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CS 233 - Computer Architecture

Spring 2021

Computer ArchitectureCS233AL161689ONL40900 - 1050 M W    Geoffrey Lindsay Herman
Eric James Cao
Shuhan Wang
Suleman Mahmood
Computer ArchitectureCS233AL261827ONL41100 - 1250 M W    Geoffrey Lindsay Herman
Arjun Senthil Arun
Benjamin Tu
Hung Quoc Tran
Computer ArchitectureCS233ALP70584ONL40900 - 1050 M W    Geoffrey Lindsay Herman
Eric James Cao
Shuhan Wang
Suleman Mahmood
Computer ArchitectureCS233ALR70586ONL41100 - 1250 M W    Geoffrey Lindsay Herman
Arjun Senthil Arun
Benjamin Tu
Hung Quoc Tran

Official Description

Fundamentals of computer architecture: digital logic design, working up from the logic gate level to understand the function of a simple computer; machine-level programming to understand implementation of high-level languages; performance models of modern computer architectures to enable performance optimization of software; hardware primitives for parallelism and security. Course Information: Prerequisite: CS 125 and CS 173; credit or concurrent enrollment in CS 225.


Logic and Computer Design Fundamentals,
by M. Morris Mano and Charles R. Kime. (Published by Prentice-Hall), 2008.
Fourth Edition 2008 ISBN: 0-13-198926-X

Computer Organization & Design: The Hardware/Software Interface,
by David A. Patterson and John L. Hennessy. (Published by Morgan Kaufmann)
Second Edition: 1998 ISBN: 1-55860-428-6
Third Edition: 2004 ISBN: 1-55860-604-1
Fourth Edition 2008 ISBN-13: 978-0123744937

Verilog HDL: A Guide to Digital Design and Synthesis,
by Samir Palnitkar. (Published by Prentice Hall).
Second Edition:2003 ISBN: 0-13-044911-3

Learning Goals

Learning Goal 1: be able to design modest combinational circuits (20 - 30 gates) from an natural language (e.g., English) specification (2,6)
Learning Goal 2: be able to secure data through encryption using bitwise operations (2,6)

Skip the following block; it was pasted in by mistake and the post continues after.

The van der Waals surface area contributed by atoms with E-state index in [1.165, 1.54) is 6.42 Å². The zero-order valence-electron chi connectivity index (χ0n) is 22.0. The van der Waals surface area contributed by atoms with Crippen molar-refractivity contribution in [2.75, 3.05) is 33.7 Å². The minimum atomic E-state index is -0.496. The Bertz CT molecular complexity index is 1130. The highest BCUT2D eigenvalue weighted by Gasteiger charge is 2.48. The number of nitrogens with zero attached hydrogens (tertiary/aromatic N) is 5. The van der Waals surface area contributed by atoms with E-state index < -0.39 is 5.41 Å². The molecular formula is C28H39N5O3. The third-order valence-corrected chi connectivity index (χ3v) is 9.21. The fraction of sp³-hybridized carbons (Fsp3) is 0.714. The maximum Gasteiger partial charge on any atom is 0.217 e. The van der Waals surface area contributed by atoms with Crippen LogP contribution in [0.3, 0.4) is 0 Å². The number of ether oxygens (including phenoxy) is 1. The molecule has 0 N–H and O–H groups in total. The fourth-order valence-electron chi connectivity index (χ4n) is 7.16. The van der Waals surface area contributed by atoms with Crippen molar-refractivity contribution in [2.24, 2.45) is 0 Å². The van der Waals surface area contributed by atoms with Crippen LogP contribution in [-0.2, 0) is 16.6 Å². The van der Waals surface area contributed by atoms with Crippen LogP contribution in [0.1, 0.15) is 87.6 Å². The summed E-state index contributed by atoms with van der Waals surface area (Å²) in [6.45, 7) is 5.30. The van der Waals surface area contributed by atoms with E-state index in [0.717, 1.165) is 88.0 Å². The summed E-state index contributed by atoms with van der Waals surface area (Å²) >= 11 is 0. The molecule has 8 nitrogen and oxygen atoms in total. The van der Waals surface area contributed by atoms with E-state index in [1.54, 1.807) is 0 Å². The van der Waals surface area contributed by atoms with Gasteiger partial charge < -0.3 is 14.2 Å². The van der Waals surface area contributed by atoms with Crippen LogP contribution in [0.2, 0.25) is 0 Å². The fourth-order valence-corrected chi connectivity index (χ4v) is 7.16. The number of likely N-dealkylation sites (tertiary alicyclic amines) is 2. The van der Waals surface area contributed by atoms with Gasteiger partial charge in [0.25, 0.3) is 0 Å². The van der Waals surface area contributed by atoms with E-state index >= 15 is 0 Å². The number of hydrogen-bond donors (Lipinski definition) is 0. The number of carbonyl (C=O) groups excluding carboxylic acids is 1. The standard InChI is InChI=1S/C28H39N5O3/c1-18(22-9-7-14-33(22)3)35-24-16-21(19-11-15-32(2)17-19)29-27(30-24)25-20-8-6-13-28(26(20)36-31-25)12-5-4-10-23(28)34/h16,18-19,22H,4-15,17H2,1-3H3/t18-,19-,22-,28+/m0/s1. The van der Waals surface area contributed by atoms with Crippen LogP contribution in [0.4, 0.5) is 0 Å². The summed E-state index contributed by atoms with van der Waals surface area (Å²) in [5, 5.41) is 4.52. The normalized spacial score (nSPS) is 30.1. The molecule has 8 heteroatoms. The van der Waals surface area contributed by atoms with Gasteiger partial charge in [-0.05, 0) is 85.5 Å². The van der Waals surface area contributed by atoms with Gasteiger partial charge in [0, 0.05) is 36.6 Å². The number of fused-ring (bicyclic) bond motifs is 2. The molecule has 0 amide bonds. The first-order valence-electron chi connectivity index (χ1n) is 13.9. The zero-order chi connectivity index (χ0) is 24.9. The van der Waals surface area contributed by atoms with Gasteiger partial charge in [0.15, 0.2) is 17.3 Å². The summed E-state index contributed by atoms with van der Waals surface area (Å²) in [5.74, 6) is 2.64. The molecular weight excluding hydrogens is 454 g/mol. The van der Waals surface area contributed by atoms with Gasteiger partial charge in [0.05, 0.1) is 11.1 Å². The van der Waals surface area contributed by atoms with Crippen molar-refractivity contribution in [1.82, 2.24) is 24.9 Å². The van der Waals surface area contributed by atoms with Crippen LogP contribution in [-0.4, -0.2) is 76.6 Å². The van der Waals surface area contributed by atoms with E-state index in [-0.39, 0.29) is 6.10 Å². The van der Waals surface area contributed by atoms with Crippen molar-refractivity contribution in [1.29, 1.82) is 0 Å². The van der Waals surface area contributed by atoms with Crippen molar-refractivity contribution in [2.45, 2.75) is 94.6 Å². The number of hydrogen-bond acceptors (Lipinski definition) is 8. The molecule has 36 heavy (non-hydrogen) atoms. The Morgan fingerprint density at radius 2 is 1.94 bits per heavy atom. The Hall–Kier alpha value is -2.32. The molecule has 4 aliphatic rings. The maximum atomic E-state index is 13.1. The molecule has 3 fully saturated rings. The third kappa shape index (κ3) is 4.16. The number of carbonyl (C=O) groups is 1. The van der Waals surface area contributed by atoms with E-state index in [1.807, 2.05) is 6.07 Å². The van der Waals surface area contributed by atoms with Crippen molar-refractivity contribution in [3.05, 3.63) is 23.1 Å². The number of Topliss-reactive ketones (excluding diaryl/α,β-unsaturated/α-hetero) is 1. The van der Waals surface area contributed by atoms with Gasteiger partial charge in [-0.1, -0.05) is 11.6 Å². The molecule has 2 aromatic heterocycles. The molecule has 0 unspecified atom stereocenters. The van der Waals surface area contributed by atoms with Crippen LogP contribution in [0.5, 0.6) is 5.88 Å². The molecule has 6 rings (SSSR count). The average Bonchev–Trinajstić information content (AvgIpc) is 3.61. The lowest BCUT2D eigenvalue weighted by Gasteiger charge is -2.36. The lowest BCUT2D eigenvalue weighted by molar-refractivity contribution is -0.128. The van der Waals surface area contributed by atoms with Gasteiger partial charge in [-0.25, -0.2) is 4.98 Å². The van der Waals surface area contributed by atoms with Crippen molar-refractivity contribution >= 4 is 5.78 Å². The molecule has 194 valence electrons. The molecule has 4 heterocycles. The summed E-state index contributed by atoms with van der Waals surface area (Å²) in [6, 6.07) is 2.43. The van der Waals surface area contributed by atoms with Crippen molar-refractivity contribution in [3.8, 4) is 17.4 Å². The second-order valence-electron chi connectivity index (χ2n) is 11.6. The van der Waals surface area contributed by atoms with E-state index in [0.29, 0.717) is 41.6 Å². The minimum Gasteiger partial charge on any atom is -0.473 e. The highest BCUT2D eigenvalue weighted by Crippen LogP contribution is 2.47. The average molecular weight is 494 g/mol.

Learning Goal 3: be able to design finite state machines of moderate complexity (~10+ states) from a natural language specification. Furthermore, they should be able to implement these FSMs using a collection of gates and flip-flops. (2,6)
Learning Goal 4. be able to analyze the design of a simple processor, specify the control signals for supported instructions, and modify it to implement new instructions. (1, 6)
Learning Goal 5: be able to translate small (20 line) C programs that include recursion and pointers into MIPS assembly, observing calling conventions and stack management. (1, 2, 6)
Learning Goal 6: be able to write code that uses memory-mapped I/O and interrupts given interface documentation. (2, 6)
Learning Goal 7: be able to demonstrate an understanding of the performance pitfalls of pipelined processors with cache memory systems by predicting the performance of code fragments on simple pipelines and cache memory systems. (1, 2, 6)
Learning Goal 8: be able to optimize the cache performance of a simple loop nest through cache-aware programming techniques (2, 6)
Learning Goal 9: be able to describe how virtual memory abstracts the memory system and provides security (2, 6)
Learning Goal 10: be able to recognize synchronization, coherence, and consistency pitfalls that could impact the execution's result or performance of simple programs executing on a shared memory parallel processor. (1, 6)
Learning Goal 11: be able to work in small groups on open ended problems (2, 5, 6)

Topic List

  1. Representation of information with binary bits (e.g., Unsigned binary, 2's complement)
  2. Combinational design (e.g., truth tables, logic gates, modular design, hierarchical design)
  3. Sequential logic design (e.g., flip-flops, finite state machines)
  4. Computer organization (e.g., register files, ALUs)
  5. Assembly language programming
  6. Input/output strategies for computer architectures
  7. Pipelining (e.g., pipeline stages plus resolving structural, data, and control hazards)
  8. Caches (e.g., block size, associativity, and optimizing code for caches)
  9. Virtual memory and disks
  10. Survey of approaches to parallelization (e.g., SIMD, multi-core, cache coherence)

Required, Elective, or Selected Elective


Last updated

4/1/2019by Geoffrey Lindsay Herman